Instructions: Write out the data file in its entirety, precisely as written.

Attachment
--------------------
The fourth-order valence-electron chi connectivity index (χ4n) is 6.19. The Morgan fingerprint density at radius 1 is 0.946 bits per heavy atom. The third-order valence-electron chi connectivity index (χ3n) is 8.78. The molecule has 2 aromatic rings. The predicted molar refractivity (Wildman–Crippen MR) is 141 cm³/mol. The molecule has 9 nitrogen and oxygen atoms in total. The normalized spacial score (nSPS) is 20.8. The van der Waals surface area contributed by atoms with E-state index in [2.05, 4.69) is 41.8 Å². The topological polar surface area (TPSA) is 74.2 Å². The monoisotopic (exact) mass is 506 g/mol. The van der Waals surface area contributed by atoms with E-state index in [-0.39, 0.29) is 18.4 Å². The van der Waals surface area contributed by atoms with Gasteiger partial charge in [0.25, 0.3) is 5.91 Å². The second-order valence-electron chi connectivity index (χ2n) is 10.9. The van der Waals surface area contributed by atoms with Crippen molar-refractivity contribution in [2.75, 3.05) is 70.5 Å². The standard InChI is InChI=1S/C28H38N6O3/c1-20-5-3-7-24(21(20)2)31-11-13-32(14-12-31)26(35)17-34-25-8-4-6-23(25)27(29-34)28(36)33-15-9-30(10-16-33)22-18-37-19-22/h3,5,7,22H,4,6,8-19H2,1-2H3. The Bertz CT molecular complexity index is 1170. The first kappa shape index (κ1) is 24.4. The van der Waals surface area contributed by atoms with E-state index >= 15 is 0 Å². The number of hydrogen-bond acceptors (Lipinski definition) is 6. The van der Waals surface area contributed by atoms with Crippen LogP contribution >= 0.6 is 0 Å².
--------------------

The fourth-order valence-electron chi connectivity index (χ4n) is 6.19. The Morgan fingerprint density at radius 1 is 0.946 bits per heavy atom. The third-order valence-electron chi connectivity index (χ3n) is 8.78. The molecule has 2 aromatic rings. The predicted molar refractivity (Wildman–Crippen MR) is 141 cm³/mol. The molecule has 9 nitrogen and oxygen atoms in total. The normalized spacial score (nSPS) is 20.8. The van der Waals surface area contributed by atoms with E-state index in [2.05, 4.69) is 41.8 Å². The topological polar surface area (TPSA) is 74.2 Å². The monoisotopic (exact) mass is 506 g/mol. The van der Waals surface area contributed by atoms with E-state index in [-0.39, 0.29) is 18.4 Å². The van der Waals surface area contributed by atoms with Gasteiger partial charge in [0.25, 0.3) is 5.91 Å². The second-order valence-electron chi connectivity index (χ2n) is 10.9. The van der Waals surface area contributed by atoms with Crippen molar-refractivity contribution in [2.75, 3.05) is 70.5 Å². The standard InChI is InChI=1S/C28H38N6O3/c1-20-5-3-7-24(21(20)2)31-11-13-32(14-12-31)26(35)17-34-25-8-4-6-23(25)27(29-34)28(36)33-15-9-30(10-16-33)22-18-37-19-22/h3,5,7,22H,4,6,8-19H2,1-2H3. The Bertz CT molecular complexity index is 1170. The first kappa shape index (κ1) is 24.4. The van der Waals surface area contributed by atoms with E-state index >= 15 is 0 Å². The number of hydrogen-bond acceptors (Lipinski definition) is 6. The van der Waals surface area contributed by atoms with Crippen LogP contribution >= 0.6 is 0 Å².